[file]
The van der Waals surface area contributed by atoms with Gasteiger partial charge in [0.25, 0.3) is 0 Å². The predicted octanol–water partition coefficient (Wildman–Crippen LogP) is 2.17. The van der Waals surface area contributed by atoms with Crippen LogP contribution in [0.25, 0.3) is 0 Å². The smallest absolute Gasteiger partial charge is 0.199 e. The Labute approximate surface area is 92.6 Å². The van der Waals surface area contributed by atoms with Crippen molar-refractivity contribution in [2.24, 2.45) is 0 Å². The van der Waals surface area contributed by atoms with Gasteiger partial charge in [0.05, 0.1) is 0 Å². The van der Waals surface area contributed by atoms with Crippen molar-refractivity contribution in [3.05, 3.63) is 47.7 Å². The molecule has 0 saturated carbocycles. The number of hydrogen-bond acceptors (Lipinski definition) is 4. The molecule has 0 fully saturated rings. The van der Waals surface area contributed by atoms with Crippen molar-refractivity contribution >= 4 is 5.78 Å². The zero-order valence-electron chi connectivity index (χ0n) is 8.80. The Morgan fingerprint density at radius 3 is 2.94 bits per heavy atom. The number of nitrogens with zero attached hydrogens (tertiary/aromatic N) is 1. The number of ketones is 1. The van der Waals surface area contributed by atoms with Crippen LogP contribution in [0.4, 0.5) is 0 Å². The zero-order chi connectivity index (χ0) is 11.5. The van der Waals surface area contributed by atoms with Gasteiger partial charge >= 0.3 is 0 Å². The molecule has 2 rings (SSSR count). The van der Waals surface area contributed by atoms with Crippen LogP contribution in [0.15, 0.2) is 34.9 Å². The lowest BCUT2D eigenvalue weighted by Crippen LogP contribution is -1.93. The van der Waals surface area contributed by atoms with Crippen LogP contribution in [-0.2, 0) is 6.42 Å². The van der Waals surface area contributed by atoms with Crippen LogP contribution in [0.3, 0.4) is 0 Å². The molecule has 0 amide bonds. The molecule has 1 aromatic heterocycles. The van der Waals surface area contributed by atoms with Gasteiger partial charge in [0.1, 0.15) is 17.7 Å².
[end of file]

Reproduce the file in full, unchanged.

The van der Waals surface area contributed by atoms with Gasteiger partial charge in [0.25, 0.3) is 0 Å². The predicted octanol–water partition coefficient (Wildman–Crippen LogP) is 2.17. The van der Waals surface area contributed by atoms with Crippen LogP contribution in [0.25, 0.3) is 0 Å². The smallest absolute Gasteiger partial charge is 0.199 e. The Labute approximate surface area is 92.6 Å². The van der Waals surface area contributed by atoms with Crippen molar-refractivity contribution in [2.24, 2.45) is 0 Å². The van der Waals surface area contributed by atoms with Gasteiger partial charge in [0.05, 0.1) is 0 Å². The van der Waals surface area contributed by atoms with Crippen molar-refractivity contribution in [3.05, 3.63) is 47.7 Å². The molecule has 0 saturated carbocycles. The number of hydrogen-bond acceptors (Lipinski definition) is 4. The molecule has 0 fully saturated rings. The van der Waals surface area contributed by atoms with Crippen molar-refractivity contribution >= 4 is 5.78 Å². The zero-order valence-electron chi connectivity index (χ0n) is 8.80. The Morgan fingerprint density at radius 3 is 2.94 bits per heavy atom. The number of nitrogens with zero attached hydrogens (tertiary/aromatic N) is 1. The number of ketones is 1. The van der Waals surface area contributed by atoms with Crippen LogP contribution in [0.4, 0.5) is 0 Å². The zero-order chi connectivity index (χ0) is 11.5. The van der Waals surface area contributed by atoms with Gasteiger partial charge >= 0.3 is 0 Å². The molecule has 2 rings (SSSR count). The van der Waals surface area contributed by atoms with Crippen LogP contribution in [0.15, 0.2) is 34.9 Å². The lowest BCUT2D eigenvalue weighted by Crippen LogP contribution is -1.93. The van der Waals surface area contributed by atoms with Crippen LogP contribution in [-0.2, 0) is 6.42 Å². The van der Waals surface area contributed by atoms with Crippen LogP contribution in [0.3, 0.4) is 0 Å². The molecule has 0 amide bonds. The molecule has 1 aromatic heterocycles. The van der Waals surface area contributed by atoms with Gasteiger partial charge in [0.1, 0.15) is 17.7 Å².